Democrats try to avoid financial disasters: NPR

Speaker of the House Nancy Pelosi, D-Calif, at the US Capitol on Wednesday. The House of Representatives has passed a bill to maintain government funding and suspend debt caps, but Republicans are expected to block it in the Senate.

J. Scott Applewhite / AP

Hide captions

Switch captions

J. Scott Applewhite / AP

Speaker of the House Nancy Pelosi, D-Calif, at the US Capitol on Wednesday. The House of Representatives has passed a bill to maintain government funding and suspend debt caps, but Republicans are expected to block it in the Senate.

J. Scott Applewhite / AP

Democrats in Washington are working against a rapidly imminent deadline to end the conflict with Republicans, which could force government closures and panic on the country’s credit rating.

Leaders have chosen to link a federal borrowing limit extension to the bill to extend regular government funding that will run out at the end of September. Republicans have argued for months that they don’t support the plan. This means that closures and defaults may be imminent.

Conflicts also arise as Democrats struggle to manage serious rifts within their party over a $ 3.5 trillion spending plan that includes most of President Joe Biden’s agenda.

Biden called nearly 20 Democrats to meet Wednesday at the White House, as the fate of all three measures has been questioned... Prior to his White House meeting, Senate leader Chuck Schumer, D-NY. Gave a speech on the Senate floor blaming Republicans for the impending financial crisis.

“All American families will suffer from the Republican desire to play political games and send our country to default,” Schumer said. “Sufficient trust and credibility in the United States is not a game. It is the foundation that our economy supports.”

Congress faces another shutdown threat

House Democrats resolved on Tuesday night to extend government funding until December 3, suspend debt restrictions until December 2022, and provide financial assistance to natural disasters and Afghanistan refugees. Senate leader Mitch McConnell, R-Ky. Said the Republicans wouldn’t support it.

McConnell says Republicans can’t support raising borrowing limits while Democrats are pushing for partisan spending.

“Americans don’t want that,” McConnell said on the Senate floor. “And the Senate Republicans wouldn’t support it.”

Democrats, who manage 50 seats in the Senate, plan to use a budgeting tool called reconciliation to pass spending plans without Republican votes. The settlement allows you to pass certain tax and expense related bills without the 60 votes required by most laws.

McConnell wants Democrats to use the same tools to deal with debt restrictions.

However, the Democratic Party argues that the debt limit set by Congress on the amount that the federal government can borrow should not be a partisan issue. They say the Democratic Party has voted several times under former President Donald Trump to raise the borrowing limit, and the current plan to suspend the borrowing limit stems from the government’s spending on bipartisan COVID bailouts. He says it will make it possible to repay the debt.

Alabama Senator Richard Shelby, a top Republican on the Senate Expenditure Commission, said Democrats are prematurely panicking about debt and should focus on preventing government closures next week. ..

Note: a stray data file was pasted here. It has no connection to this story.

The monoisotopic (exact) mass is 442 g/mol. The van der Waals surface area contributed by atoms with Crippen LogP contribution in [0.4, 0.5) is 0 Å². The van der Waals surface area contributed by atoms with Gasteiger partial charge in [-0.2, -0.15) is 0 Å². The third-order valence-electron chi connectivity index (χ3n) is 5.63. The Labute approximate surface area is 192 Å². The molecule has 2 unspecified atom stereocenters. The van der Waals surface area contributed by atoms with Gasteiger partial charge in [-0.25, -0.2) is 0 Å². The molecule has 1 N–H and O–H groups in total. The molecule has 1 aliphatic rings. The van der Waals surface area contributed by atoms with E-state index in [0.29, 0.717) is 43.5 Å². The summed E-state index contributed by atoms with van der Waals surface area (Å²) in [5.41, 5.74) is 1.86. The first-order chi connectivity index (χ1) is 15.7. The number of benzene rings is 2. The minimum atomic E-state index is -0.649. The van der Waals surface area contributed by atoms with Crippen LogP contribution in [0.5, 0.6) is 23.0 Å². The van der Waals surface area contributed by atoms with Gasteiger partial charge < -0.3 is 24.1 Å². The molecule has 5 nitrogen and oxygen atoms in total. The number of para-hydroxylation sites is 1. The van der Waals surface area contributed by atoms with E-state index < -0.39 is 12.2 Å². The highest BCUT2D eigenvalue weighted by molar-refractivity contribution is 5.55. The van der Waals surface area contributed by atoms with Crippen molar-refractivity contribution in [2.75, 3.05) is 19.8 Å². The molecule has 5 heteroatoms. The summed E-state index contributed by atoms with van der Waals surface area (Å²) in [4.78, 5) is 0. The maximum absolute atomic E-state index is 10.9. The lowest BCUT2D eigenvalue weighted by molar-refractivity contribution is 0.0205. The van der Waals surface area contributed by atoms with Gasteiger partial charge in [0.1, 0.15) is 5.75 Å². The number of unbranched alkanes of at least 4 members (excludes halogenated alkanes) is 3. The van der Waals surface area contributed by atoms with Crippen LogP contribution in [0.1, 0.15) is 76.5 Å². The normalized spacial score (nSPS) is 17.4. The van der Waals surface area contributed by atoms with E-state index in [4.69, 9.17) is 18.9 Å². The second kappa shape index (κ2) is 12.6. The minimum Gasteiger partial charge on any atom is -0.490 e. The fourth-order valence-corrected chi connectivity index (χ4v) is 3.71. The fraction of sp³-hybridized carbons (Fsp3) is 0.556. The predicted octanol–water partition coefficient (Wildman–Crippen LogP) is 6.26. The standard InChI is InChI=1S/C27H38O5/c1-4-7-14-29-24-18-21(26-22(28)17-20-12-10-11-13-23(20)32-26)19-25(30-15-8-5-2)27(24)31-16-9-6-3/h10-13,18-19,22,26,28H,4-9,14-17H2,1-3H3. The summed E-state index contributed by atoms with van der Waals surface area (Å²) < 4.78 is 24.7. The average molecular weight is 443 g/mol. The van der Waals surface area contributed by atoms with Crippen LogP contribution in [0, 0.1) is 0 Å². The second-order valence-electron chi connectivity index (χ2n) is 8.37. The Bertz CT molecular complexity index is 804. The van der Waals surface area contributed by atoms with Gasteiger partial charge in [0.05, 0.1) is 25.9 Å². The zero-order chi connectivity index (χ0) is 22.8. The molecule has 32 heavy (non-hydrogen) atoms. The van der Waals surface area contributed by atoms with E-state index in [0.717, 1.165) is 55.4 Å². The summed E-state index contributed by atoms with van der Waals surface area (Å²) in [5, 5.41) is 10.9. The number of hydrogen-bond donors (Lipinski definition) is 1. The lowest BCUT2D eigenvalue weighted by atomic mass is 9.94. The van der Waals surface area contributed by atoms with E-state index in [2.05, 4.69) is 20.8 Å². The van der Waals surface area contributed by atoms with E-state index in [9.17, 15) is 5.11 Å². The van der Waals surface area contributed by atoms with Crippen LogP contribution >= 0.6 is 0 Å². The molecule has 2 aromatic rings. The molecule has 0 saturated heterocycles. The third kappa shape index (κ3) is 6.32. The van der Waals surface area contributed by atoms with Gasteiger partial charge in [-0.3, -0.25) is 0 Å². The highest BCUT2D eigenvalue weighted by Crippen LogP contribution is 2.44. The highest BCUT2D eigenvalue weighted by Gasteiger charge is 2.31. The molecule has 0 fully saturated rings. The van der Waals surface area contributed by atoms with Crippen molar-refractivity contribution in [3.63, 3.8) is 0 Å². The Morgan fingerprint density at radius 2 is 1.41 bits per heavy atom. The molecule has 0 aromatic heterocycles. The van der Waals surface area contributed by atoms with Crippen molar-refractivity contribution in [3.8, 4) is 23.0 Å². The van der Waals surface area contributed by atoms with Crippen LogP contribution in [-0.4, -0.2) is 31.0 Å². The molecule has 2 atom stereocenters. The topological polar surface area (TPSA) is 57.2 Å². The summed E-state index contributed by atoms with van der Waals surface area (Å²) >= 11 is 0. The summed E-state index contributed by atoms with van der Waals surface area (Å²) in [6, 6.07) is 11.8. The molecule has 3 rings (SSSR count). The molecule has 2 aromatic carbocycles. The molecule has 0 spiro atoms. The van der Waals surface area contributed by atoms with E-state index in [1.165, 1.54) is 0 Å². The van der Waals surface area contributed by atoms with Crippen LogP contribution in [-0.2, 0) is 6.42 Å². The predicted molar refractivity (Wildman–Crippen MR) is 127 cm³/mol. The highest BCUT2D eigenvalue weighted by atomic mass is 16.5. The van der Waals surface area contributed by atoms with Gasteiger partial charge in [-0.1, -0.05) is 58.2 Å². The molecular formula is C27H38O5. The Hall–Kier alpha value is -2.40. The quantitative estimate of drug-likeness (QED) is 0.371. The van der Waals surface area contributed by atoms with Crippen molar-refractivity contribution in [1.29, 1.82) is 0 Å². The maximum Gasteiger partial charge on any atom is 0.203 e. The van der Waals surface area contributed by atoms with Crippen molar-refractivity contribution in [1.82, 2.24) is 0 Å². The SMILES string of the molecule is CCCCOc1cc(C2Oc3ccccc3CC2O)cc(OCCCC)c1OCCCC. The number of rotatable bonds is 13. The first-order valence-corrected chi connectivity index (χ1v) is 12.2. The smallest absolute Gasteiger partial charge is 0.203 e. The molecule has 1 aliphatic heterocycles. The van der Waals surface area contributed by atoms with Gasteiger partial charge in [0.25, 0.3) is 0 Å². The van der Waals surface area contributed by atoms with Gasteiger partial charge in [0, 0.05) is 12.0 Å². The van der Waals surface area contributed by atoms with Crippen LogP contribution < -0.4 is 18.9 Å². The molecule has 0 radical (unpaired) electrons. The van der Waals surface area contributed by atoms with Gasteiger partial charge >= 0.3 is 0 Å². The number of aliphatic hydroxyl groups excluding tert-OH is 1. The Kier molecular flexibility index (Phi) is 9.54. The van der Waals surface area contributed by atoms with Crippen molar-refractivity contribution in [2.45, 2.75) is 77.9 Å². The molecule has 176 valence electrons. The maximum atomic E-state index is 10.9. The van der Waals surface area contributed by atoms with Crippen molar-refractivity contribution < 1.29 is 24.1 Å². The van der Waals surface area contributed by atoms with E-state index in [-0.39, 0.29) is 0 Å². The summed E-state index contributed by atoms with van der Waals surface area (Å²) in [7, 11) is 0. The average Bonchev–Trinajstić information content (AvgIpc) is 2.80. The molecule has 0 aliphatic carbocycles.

“The Treasury has a lot of options and should always be alerting, but I think we have time,” he told reporters in the Capitol. “I would like to pass an ongoing resolution to move myself forward and fund the government.”

Democrats are facing spending problems

Republicans have signaled for months that they are willing to risk conflicts over debt and spending as a way to oppose Democrats’ broader spending plans.

McConnell has suggested that he will not support raising debt limits as long as the Democratic Party has been planning to use a budgeting tool called a settlement to avoid the Republican blockade of Biden’s spending plan since at least July. .. He repeatedly insisted that Democrats use the settlement to raise their debt limits, but Democrats chose to ignore his demands.

Republicans are right that the Democrats can still amend the rules of the settlement to include raising debt limits, but such a move poses a serious risk to the Democrats.

As a matter of fact, adding debt limits to spending bills can take a considerable amount of time. Democrats claim they can’t wait to suspend restrictions without risking the potential for serious economic harm.

Even if they could speed things up, the Democrats currently don’t have a vote to pass the settlement. Adding debt limits to the package is unlikely to guarantee passage, and the Democratic Party is solely responsible for possible defaults.

Moderate members such as Senator Joe Manchin (Democratic Party) and Kyrsten Sinema (Arizona) oppose top-line spending targets and some of the basic policies backed by progressives.

Most Democrats say they are working in the hope that these disagreements will be resolved, even though there is little evidence that neither faction of the party is willing to forgive. Diva Senator Tim Kaine said the Democratic Party is proud of the faction’s COVID bailout bill approved earlier this year and needs to build on its success.

“We did a pretty solid first stretch of the Biden administration, where Republican-less Democrats brought great benefits to the American people,” Kane said. “The next step may be to make big profits with few Republican votes, but I think we’ll get there.”

Democrats try to avoid financial disasters: NPR

Source link Democrats try to avoid financial disasters: NPR

Back to top button